Costs of bench for an employee with no allocations 

First, let’s analyze the simplest example - an employee that has no allocation at all, and 100% of their capacity is available. We will assume that the specialist in question is a full-time employee, working 160 hours per month. 

If the person is not a contractor, their monthly salary remains unchanged regardless of the number of hours worked. Therefore, if the specialist’s salary is $5000, the cost of benching this person for 160 hours will be $5000. 

However, if the employee in question is a contractor, you should calculate their wage based on an hourly rate stated in their contract. For example, if the person’s rate is $55 dollars, then, in a month consisting of 160 working hours, benching this specialist will cost you $8800. 

Costs of bench for an employee with a part-time allocations

Of course, the employee bench applies not only to specialists that are assigned to no tasks at all. Some of them may have no responsibilities for just a fraction of their time - but that also means that their working hours are being wasted! 

For example, imagine that you have an employee assigned to a project for 80 hours per month - or 50% of his maximum capacity. Half of the money spent on his wages (or hourly rates, if he is a contractor) contributes to no profits at all. Therefore, the costs of him being benched for half of his time is:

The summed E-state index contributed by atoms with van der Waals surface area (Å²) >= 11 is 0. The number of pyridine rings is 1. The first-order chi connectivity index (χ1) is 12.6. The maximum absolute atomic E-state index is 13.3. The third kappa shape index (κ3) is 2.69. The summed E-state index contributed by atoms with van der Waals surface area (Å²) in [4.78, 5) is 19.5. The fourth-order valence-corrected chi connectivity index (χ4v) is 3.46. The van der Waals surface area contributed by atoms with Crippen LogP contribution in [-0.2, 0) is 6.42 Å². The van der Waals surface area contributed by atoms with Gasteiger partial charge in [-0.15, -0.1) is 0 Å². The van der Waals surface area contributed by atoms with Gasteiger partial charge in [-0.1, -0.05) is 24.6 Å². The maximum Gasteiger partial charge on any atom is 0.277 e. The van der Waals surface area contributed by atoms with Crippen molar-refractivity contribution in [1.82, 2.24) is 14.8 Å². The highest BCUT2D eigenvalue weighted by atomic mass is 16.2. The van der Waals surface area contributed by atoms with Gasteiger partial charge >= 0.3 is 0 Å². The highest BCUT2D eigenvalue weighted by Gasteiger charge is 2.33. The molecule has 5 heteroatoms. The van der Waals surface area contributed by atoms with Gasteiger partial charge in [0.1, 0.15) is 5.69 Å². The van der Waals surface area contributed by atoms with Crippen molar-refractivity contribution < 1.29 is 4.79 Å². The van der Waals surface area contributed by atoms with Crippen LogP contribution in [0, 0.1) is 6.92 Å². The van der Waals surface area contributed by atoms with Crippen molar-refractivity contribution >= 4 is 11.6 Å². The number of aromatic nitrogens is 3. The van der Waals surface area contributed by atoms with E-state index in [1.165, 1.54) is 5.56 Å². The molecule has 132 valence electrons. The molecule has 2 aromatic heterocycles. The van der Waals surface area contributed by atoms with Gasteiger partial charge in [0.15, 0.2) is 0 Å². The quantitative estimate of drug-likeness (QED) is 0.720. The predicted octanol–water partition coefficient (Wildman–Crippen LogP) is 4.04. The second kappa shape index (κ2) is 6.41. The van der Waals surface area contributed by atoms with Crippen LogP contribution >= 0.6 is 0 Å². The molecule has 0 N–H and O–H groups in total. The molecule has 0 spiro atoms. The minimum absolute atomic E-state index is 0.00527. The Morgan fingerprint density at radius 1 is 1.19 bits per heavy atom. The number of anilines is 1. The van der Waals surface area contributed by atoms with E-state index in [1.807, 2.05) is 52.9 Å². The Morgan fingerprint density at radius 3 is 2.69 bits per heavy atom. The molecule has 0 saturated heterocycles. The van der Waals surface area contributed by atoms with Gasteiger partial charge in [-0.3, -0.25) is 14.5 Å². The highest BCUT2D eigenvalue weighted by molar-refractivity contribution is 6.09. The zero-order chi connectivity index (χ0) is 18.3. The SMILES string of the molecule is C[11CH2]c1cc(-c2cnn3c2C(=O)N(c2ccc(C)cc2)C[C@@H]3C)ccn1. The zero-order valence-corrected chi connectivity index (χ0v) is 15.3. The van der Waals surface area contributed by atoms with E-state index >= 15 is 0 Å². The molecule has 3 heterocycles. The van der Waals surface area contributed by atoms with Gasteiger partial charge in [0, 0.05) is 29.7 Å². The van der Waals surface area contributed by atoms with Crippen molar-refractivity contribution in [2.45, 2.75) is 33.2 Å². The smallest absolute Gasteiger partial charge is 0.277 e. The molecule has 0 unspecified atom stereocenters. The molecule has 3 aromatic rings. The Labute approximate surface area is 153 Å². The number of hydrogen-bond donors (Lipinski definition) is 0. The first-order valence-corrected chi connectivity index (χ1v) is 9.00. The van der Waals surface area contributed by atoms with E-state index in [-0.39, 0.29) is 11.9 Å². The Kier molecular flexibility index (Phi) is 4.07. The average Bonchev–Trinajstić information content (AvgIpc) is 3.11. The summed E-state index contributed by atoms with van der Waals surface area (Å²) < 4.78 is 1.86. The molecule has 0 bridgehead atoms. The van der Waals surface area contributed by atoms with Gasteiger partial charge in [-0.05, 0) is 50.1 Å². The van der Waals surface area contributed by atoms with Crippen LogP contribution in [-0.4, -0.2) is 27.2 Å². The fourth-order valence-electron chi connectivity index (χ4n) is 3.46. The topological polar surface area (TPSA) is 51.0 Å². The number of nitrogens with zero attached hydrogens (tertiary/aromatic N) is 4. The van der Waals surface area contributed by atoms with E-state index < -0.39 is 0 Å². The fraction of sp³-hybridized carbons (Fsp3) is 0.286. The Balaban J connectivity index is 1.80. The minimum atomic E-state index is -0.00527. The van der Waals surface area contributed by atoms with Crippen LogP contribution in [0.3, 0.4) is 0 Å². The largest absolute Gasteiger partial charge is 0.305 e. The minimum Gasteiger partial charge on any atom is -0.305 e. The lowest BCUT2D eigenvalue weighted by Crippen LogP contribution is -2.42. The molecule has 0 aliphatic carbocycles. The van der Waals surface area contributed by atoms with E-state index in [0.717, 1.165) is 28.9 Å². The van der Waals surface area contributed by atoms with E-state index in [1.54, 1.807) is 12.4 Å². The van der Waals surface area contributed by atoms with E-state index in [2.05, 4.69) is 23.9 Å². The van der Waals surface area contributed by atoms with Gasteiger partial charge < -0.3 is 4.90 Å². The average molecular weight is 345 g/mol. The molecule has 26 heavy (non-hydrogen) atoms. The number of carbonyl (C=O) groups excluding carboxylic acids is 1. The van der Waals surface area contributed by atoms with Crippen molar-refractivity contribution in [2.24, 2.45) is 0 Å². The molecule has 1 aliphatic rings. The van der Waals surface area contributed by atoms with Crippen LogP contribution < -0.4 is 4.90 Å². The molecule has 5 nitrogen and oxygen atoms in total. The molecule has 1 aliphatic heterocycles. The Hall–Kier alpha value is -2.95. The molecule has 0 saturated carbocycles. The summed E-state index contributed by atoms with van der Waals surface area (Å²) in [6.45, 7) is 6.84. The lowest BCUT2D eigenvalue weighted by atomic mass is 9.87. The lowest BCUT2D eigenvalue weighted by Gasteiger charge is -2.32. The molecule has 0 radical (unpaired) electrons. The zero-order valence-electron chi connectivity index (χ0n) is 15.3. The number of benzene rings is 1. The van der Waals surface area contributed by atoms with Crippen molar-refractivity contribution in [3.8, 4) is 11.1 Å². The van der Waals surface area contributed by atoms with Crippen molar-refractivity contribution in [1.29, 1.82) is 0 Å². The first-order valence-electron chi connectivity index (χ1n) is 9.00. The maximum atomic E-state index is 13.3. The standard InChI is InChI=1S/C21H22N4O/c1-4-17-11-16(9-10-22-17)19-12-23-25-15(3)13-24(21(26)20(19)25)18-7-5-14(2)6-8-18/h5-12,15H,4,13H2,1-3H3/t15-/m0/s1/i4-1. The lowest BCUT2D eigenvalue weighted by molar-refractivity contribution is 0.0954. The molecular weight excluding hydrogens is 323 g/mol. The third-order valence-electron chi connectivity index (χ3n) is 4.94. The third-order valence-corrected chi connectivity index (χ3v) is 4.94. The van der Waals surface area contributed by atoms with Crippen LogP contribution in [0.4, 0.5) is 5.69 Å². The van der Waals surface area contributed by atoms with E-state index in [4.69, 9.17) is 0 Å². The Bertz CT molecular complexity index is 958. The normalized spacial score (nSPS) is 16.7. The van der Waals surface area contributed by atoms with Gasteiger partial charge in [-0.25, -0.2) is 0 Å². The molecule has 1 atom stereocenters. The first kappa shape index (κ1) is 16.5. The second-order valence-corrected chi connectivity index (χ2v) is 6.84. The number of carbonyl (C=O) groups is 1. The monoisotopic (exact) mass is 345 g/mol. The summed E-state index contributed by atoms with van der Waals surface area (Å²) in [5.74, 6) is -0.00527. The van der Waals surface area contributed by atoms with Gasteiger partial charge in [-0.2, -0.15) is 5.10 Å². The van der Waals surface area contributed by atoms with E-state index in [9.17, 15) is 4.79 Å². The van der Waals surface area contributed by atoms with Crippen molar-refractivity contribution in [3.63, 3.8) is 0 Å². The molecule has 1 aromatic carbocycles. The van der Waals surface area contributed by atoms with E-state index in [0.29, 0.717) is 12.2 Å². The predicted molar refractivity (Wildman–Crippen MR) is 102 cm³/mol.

• $2500, if he is a regular employee with the same salary as in the previous example, 
  • $4400, if he has the same hourly rate as in the previous example. 

Of course, that is still a lot of money - but things become even worse when we take a look at the cost of the bench in the entire company. 

Total cost of a bench in the entire company

For the sake of this example, let’s assume that the company in question is a medium-sized business. After analyzing its project schedules, it turned out that in a given month:

  • there are two regular employees that have no projects assigned to them. Their salaries are $5000 and $4500. 
  • there is one regular employee that has 50% of his capacity available. His monthly wage is $6000, so $3000 from that amount is spent on no billable projects. 
  • there are two regular employees that will only spend 25% of their time on projects. Both of them earn $4000 monthly, so $3000 of their salaries goes to waste.